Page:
Pennsylvania’s House State Government Committee on Wednesday passed a Senate bill to move the state’s presidential primary date and another measure to allow out-of-county poll watchers. 

The first of the two bills was sponsored by State Senator John Gordner (R-Bloomsburg) and passed his chamber unanimously last December. And yet only two of the House panel’s 10 Democrats, State Senators Kristine Howard (D-Malvern) and Ben Sanchez (D-Abington), backed the legislation during Wednesday’s vote. 

Gordner and many of his colleagues lament that both the Republican and Democratic nomination contests typically get determined before Pennsylvania voters have any say. Currently, the Keystone State’s presidential primaries occur on the fourth Tuesday in April. After 2008, the Republican and Democratic National Committees assented to a primary schedule in which Iowa, New Hampshire, Nevada, and South Carolina would hold their respective primaries and caucuses in February; all others would take place between March and early June.

Starting in 2024, Gordner’s bill would instead place Pennsylvania’s presidential nomination vote on the third Tuesday of March – the same day as the Arizona, Florida, and Illinois primaries – keeping the date within the national party rules. His measure would have no effect on the scheduling of primaries in other years. 

The legislation to allow Pennsylvania voters to get certified as poll watchers in counties other than their own has been more controversial; it received only one Democratic vote when it passed the State Senate two weeks ago and got no Democratic support in Wednesday’s House committee vote. 

Poll watchers – volunteers appointed by candidates and political parties – may currently only observe voting precincts in their respective counties. The commonwealth allows watchers to “make good-faith challenges” to a voter’s residence, identity or voting eligibility. 

The bill changing the in-county requirement also permits watchers to view absentee ballot pre-canvassing from “a distance of six feet or less.” Republicans have complained that they were not allowed to closely watch the canvassing process in Philadelphia in November 2020 and have pushed for a change in the law to address this.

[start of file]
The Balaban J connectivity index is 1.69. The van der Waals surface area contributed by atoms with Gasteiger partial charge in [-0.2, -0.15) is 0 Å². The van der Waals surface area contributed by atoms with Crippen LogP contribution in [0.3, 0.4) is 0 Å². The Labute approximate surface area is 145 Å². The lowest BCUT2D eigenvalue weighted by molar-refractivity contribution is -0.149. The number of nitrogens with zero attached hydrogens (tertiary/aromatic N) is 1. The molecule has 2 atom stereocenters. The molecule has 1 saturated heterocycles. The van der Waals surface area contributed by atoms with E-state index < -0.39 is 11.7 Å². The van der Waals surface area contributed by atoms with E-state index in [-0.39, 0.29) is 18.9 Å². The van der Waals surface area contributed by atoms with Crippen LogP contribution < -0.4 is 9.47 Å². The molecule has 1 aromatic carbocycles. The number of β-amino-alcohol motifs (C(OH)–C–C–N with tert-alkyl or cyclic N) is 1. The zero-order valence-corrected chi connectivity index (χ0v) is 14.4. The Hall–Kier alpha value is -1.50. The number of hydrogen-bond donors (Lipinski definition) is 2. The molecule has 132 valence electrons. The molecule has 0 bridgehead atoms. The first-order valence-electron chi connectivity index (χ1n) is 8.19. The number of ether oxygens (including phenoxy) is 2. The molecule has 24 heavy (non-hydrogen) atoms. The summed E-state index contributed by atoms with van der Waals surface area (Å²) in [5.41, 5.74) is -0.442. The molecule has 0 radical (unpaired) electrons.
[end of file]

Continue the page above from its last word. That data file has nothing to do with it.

Another component of the bill, which is sponsored by State Sen. Doug Mastriano (R-Gettysburg), hikes the potential fine for impeding poll watchers from performing their responsibilities from $1,000 to $5,000 and lengthens the maximum prison sentence for such violations from one year to two.

“There’s no reason to have poll watchers if they aren’t able to be in the line of sight and clearly see what’s happening,” State Rep. Paul Schemel (R-Waynesboro) said in support of the bill. 

Democrats objected particularly to a provision of Mastriano’s legislation that would increase the number of candidate-appointed watchers at a precinct from two to three. Political parties are themselves able to appoint three watchers per precinct; thus a total of six watchers at a single precinct could have the same party affiliation if the measure becomes law. 

“We’re intimidating enough poll workers that they’re not going to be there,” State Rep. Joe Webster (D-Collegeville) said before voting against the measure. 

In response, State Government Committee Chair Seth Grove (R-York) said oftentimes “you’re lucky to get one” poll watcher of a party stationed at a polling place.

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Bradley Vasoli is managing editor of The Pennsylvania Daily Star. Follow Brad on Twitter at @BVasoli. Email tips to [email protected].
Photo “Pennsylvania State Capitol” by Governor Tom Wolf CC BY 2.0.